South Dakota farmers increase soybean plantings by about 74,000 acres per year.
"New strains have been developed which can thrive in the state's shorter growing season," Christianson explains. "Plus, soybeans are a good cash crop for farmers, and demand is growing."
As the world's population grows and incomes rise, people can afford to eat more meat. Soybean meal is an important livestock feed. The new association stands ready to help meet demand. Half the beans processed will come from South Dakota, and the other half from Minnesota, all from a range of several hundred miles. The plant will operate from 330 to 350 days a year, processing soy meal and oil. The facility can store soybeans for up to 20 days, meal for four days and oil for 60 days.
I could visualize the plant from the beginning," Casper says, "but never in my wildest dreams did I see anything this big." The plant, resting on 40 acres, presents an imposing sight. In fact, the speed limit nearby was reduced after gawkers were involved in five or six accidents. Casper and his 13-year-old son recently climbed to the top of the elevator, from where they could see for miles. From the top, Casper could visualize his next dream—producing edible oil and flour, and even particle board using soy flour as a glue to bind it together.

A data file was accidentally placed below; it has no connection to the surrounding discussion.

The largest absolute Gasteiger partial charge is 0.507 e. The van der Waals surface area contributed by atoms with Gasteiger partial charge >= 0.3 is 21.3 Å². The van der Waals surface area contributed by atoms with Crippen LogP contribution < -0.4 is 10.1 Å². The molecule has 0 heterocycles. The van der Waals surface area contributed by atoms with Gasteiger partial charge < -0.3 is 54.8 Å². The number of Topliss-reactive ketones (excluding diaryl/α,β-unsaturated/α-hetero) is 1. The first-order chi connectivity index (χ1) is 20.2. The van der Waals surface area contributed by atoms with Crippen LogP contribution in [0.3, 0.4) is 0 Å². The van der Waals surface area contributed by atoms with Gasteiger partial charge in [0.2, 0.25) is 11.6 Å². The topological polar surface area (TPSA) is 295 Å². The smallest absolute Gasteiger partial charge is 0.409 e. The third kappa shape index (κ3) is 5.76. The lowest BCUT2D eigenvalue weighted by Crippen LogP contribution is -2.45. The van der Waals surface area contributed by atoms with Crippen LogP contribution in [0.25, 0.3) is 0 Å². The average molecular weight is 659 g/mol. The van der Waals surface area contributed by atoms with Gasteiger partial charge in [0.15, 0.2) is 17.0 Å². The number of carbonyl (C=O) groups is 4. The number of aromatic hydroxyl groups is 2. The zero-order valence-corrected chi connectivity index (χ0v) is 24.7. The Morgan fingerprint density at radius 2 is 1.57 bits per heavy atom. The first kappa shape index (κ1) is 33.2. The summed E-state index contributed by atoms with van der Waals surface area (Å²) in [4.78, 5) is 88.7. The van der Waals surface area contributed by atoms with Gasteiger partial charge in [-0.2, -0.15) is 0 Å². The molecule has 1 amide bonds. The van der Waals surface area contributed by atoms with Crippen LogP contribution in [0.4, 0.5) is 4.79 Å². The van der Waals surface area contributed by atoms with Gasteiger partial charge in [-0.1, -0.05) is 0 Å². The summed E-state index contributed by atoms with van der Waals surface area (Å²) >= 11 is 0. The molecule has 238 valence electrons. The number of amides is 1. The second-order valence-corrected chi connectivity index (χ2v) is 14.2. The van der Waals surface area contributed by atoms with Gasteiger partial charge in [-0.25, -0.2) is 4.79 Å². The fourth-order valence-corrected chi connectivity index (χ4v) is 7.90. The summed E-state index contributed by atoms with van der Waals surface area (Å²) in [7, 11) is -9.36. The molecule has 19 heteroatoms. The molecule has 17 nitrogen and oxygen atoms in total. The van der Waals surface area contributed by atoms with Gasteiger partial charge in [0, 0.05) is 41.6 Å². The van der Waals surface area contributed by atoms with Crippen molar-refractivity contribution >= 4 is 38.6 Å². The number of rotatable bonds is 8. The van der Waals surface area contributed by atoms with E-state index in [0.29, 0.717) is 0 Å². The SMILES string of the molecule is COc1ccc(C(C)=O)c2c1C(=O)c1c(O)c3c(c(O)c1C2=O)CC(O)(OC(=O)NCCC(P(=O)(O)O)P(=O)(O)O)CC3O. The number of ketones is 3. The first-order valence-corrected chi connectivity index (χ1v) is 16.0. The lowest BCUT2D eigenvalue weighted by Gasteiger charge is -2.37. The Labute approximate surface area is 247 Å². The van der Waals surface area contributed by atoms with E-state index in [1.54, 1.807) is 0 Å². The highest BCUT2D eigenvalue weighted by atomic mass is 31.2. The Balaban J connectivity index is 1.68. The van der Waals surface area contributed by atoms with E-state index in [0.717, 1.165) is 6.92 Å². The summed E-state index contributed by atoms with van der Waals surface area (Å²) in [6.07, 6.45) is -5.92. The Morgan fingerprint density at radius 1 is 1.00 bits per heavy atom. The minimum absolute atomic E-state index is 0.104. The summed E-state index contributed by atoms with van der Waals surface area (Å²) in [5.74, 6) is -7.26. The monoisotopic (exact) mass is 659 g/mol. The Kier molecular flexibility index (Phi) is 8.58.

When Capser, Christianson and politicians wound up their pitches at the plant dedication on Sept. 8, the 4,000 people who attended heard more about economics than co-op philosophy. Economics drive the formation of cooperatives, and South Dakota Soybean Processors is no exception. In this case, the economics benefit the community as well as the farmer-members. The plant will bring 50 new jobs to Volga, which means a lot in a town with just 1,400 residents.